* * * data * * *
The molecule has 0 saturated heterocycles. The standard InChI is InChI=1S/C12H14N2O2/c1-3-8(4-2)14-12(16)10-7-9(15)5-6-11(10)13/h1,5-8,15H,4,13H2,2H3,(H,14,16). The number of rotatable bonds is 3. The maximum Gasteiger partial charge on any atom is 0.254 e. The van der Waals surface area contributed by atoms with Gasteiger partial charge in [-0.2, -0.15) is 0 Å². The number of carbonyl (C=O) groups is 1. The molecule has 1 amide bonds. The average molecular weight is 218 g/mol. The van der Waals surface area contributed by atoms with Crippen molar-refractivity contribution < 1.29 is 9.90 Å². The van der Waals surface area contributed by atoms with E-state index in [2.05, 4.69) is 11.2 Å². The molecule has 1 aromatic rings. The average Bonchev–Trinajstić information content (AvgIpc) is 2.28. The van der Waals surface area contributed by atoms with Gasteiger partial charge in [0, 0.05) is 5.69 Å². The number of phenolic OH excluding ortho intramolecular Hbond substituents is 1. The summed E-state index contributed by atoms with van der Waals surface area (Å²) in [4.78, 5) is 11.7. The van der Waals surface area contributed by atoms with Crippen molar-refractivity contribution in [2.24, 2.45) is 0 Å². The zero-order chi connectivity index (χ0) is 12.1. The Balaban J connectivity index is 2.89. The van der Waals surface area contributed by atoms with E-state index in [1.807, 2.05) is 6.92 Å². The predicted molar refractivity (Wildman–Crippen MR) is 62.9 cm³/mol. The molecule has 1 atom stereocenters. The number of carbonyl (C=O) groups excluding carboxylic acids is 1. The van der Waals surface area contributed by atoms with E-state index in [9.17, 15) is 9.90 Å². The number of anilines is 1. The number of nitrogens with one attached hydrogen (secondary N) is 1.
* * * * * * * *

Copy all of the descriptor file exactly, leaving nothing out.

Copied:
The molecule has 0 saturated heterocycles. The standard InChI is InChI=1S/C12H14N2O2/c1-3-8(4-2)14-12(16)10-7-9(15)5-6-11(10)13/h1,5-8,15H,4,13H2,2H3,(H,14,16). The number of rotatable bonds is 3. The maximum Gasteiger partial charge on any atom is 0.254 e. The van der Waals surface area contributed by atoms with Gasteiger partial charge in [-0.2, -0.15) is 0 Å². The number of carbonyl (C=O) groups is 1. The molecule has 1 amide bonds. The average molecular weight is 218 g/mol. The van der Waals surface area contributed by atoms with Crippen molar-refractivity contribution < 1.29 is 9.90 Å². The van der Waals surface area contributed by atoms with E-state index in [2.05, 4.69) is 11.2 Å². The molecule has 1 aromatic rings. The average Bonchev–Trinajstić information content (AvgIpc) is 2.28. The van der Waals surface area contributed by atoms with Gasteiger partial charge in [0, 0.05) is 5.69 Å². The number of phenolic OH excluding ortho intramolecular Hbond substituents is 1. The summed E-state index contributed by atoms with van der Waals surface area (Å²) in [4.78, 5) is 11.7. The van der Waals surface area contributed by atoms with Crippen molar-refractivity contribution in [2.24, 2.45) is 0 Å². The zero-order chi connectivity index (χ0) is 12.1. The Balaban J connectivity index is 2.89. The van der Waals surface area contributed by atoms with E-state index in [1.807, 2.05) is 6.92 Å². The predicted molar refractivity (Wildman–Crippen MR) is 62.9 cm³/mol. The molecule has 1 atom stereocenters. The number of carbonyl (C=O) groups excluding carboxylic acids is 1. The van der Waals surface area contributed by atoms with E-state index in [9.17, 15) is 9.90 Å². The number of anilines is 1. The number of nitrogens with one attached hydrogen (secondary N) is 1.